studied law at the University of Athens and went on
to complete her LL.M. course on European law at the
University of Edinburgh. She joined IViR in 2008, where,
alongside other research projects, she worked as editor
IRIS, the monthly newsletter on audiovisual law
published by the European
Audiovisual Observatory. As part of the EuropeanaConnect
project, she also performed and coordinated the legal
research behind the creation of IViR and NL Kennisland's
Public Domain Calculators.
Currently, Christina is
a Ph.D. candidate at IViR. Her thesis will focus on the
liability of online intermediaries for copyright
blocking injunctions against ISPs allowed in Europe?
Copyright enforcement in the post-Telekabel EU legal
Journal of Intellectual Property Law &
Practice, first published online August 13,
In recent years,
the national courts of the EU Member States, in an
attempt to stem the flow of rampant online copyright
infringement, have increasingly turned to the
issuance of blocking injunctions against the
intermediaries whose websites and networks are used
by third parties to commit infringements. This
article examines the legal framework in place at the
EU level with regard to the legality of such
injunctive orders, making a distinction between
filtering measures, used to detect copyright
infringements, and blocking measures, used to put an
end to them. On the basis of that analysis, a
detailed examination will be made of the latest CJEU
ruling to apply this framework, Case C-314/12, UPC
Telekabel Wien GmbH v Constantin Film Verleih GmbH
on the lawfullness of open-ended blocking
injunctions against internet access providers.
Beyond the Safe Harbours: Harmonising
Substantive Intermediary Liability for Copyright
Infringement in Europe, Intellectual Property Quarterly,
2013-3, p. 253-274.
The Myth of European Term
Harmonisation: 27 Public Domains for the 27 Member
States, IIC, 2012-5, p. 567.
Determining the Term of Protection for Films:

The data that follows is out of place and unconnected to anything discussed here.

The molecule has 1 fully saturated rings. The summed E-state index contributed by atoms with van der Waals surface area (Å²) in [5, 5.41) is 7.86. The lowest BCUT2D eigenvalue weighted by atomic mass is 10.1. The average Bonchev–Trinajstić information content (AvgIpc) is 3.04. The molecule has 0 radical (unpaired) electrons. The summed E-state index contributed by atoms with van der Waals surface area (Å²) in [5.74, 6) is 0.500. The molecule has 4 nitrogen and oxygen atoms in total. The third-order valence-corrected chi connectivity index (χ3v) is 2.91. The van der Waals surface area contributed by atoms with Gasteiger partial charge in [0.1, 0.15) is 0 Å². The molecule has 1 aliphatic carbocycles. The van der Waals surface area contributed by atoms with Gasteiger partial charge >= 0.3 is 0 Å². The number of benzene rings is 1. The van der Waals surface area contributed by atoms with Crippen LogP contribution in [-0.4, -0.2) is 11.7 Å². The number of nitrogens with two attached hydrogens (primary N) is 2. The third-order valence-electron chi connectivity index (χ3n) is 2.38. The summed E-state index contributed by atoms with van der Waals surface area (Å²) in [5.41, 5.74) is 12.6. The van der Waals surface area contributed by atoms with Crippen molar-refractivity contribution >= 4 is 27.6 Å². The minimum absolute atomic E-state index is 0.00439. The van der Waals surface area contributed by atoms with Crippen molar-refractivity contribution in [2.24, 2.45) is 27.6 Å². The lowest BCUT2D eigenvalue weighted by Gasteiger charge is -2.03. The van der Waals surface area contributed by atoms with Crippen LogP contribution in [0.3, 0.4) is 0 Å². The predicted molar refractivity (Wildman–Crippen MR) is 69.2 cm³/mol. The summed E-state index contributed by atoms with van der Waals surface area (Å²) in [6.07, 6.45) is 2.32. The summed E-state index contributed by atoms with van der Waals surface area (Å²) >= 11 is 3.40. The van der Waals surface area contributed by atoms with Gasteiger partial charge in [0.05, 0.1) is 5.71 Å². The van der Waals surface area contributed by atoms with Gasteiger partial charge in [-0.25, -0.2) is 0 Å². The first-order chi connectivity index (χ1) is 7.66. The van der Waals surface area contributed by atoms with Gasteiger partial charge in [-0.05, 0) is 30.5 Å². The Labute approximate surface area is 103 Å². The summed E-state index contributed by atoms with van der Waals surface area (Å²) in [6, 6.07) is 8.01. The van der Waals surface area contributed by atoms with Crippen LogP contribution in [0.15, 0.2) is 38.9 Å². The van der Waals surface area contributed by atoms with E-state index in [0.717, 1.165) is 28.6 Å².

When Does a Film Fall into the Public Domain in Europe?
IRIS Plus, 2012-2.
Crossroads of Intellectual Property: the Intersection of
Intellectual Property and other Fields of Law, New York:
Nova Publishers, 2012.
See here the
foreword of the book.
Amended Directive Extends the Term of Protection for
Performers and Sound Recordings, GRUR International,
2011-11, p. 987-989.
Creative Commons and Related Rights in Sound Recordings:
Are the Two Systems Compatible?,
in L. Guibault & C.
Angelopoulos (ed.), Open Content Licensing: From
Theory to Practice,
Amsterdam: Amsterdam University Press, 2011, p. 243-295.
Can the will
of the author cancel her copyright? The Creative
Commons licensing system depends on a positive
answer to this question, and indeed, in the area of
copyright proper, for the most part this is
the case. But the related rights of performers and
phonogram producers are a different matter: in
addition to their exclusive rights, performers and
phonogram producers are also granted a right to
equitable remuneration for the use of their
phonograms in communications to the public or
broadcasting by wireless means. Given that, in many
EU Member States the right to equitable remuneration
has been implemented in the form of a (waivable or
non-waivable) compulsory licensing scheme, while,
even where a voluntary license scheme is in place,
the functional reality of collecting societies will
limit the flexibility that this will allow
right-owners, the following question arises: is
the legal framework of related rights and the
collective management systems in place for the
exploitation of these rights compatible with the use